One year after the ceremonial groundbreaking, Hyundai Motor Group managers and area development officials gave news reporters and camera people a closer look at the sprawling Metaplant America construction site, which is partially visible from Interstate 16 in northern Bryan County.
Pairing an HMG factory for manufacturing electric vehicles under its Hyundai, Kia, Genesis and Ioniq labels and an LG Energy Solution plant for making the batteries, the complex is now projected to employ, eventually, 8,500 people on-site. Additionally, parts suppliers building factories in the region – including some in Bulloch County – expect to employ almost 6,000 more workers. So Hyundai Motor Group now projects that the Metaplant and off-site suppliers together will create a total of 14,476 jobs at full production.
HMG Metaplant America CEO and President Oscar Kwon spoke to the tour group Wednesday, Oct. 25, in a conference room in a temporary office structure before a bus carried the media visitors – who donned hardhats and high-visibility vests – farther into the almost 3,000-acre work site.
“We are on track to start production in early 2025, or as my boss, Josè Muñoz, likes to say, ‘if not sooner,’” Kwon said.
Exactly one year earlier, Muñoz, who is Hyundai Motor North America president and CEO, had attended the groundbreaking ceremony, as did world Hyundai Motor Group Executive Chair Euisun Chung, turning ceremonial shovels and raising a toast with Georgia Gov. Brian Kemp.
Those ranking dignitaries didn’t return for the anniversary tour, but Kwon, who is from South Korea and has worked for Hyundai Motor Group since 1992, is the Metaplant’s own chief executive, with an office on site.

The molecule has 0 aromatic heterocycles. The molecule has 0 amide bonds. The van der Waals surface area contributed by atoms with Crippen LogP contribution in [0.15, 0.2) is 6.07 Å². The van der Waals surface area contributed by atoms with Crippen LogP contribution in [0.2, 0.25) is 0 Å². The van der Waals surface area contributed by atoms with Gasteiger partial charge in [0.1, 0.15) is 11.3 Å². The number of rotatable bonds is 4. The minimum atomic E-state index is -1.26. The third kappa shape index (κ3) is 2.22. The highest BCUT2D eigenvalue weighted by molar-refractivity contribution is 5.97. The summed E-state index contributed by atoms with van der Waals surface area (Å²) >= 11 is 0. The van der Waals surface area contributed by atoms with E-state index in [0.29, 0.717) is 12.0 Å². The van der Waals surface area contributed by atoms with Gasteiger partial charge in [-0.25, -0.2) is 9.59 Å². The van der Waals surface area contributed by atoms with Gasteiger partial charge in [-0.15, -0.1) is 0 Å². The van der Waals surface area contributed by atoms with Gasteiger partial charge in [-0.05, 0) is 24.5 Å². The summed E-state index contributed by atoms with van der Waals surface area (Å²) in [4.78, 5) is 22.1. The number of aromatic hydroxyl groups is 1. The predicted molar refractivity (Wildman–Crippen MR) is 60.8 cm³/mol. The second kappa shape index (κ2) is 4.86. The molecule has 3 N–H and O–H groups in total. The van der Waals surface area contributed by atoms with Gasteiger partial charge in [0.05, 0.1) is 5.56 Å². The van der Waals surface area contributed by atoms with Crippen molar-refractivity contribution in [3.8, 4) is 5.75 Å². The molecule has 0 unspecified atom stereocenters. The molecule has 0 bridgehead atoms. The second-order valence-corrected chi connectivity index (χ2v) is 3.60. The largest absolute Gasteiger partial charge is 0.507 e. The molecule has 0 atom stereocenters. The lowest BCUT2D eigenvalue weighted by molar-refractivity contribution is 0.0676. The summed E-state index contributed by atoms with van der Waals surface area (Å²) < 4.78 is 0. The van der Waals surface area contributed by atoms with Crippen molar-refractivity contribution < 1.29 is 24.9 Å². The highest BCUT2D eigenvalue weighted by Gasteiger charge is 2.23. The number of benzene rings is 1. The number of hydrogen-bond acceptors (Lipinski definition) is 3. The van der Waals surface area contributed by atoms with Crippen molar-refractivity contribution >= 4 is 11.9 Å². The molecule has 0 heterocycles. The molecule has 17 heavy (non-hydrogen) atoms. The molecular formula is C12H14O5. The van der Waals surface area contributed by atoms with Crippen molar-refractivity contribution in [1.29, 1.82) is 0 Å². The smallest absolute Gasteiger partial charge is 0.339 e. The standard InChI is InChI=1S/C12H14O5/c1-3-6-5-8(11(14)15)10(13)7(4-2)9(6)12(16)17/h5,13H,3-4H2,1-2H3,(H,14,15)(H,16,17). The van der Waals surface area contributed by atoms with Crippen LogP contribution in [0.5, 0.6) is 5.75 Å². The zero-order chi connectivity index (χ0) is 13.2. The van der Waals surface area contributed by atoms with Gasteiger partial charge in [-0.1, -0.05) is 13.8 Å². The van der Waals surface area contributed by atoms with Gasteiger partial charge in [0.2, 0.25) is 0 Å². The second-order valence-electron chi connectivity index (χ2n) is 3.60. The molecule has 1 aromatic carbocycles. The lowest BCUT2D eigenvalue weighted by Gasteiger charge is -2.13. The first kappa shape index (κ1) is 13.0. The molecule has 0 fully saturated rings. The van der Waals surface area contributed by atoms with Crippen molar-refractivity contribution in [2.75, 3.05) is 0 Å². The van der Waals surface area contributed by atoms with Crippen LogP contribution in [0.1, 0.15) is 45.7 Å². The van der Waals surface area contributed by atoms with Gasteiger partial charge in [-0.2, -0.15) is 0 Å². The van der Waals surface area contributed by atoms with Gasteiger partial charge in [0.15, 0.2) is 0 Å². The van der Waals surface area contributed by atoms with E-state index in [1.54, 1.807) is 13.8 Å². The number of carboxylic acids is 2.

Twelve months before, buses had brought media and other attendees from Savannah to a big, fancy climate-controlled tent for the ceremony.
From U.S. Highway 280, the tent was down a road that becomes a dirt lane and passes through a scrappy stand of trees. Now the Georgia Department of Transportation has temporary traffic signals on the highway for the trucks that roll in constantly loaded with construction material, and the tent has been replaced by contractor trailers.
From there, the bus took the visitors past steel frameworks of several large buildings, wider and longer than tall, but still several stories high. Some of the buildings have exterior walls in place. The structures taking shape within sight of I-16 included the paint application building, to the west, and the final assembly building, to the east.
The elevated bridge-like structures between these buildings will support conveyor belts carrying vehicles toward completion. This passage will be lit, in two parallel lines, to be visible from the interstate highway as part of a kilometer-long factory façade, said Jumbo Park, HMG’s head of engineering for the Metaplant.
“The conveyor belt carrying the vehicles from the painting shop to the assembly shop will be visible through the glass … showcasing to the public what our factory looks like inside,” he said.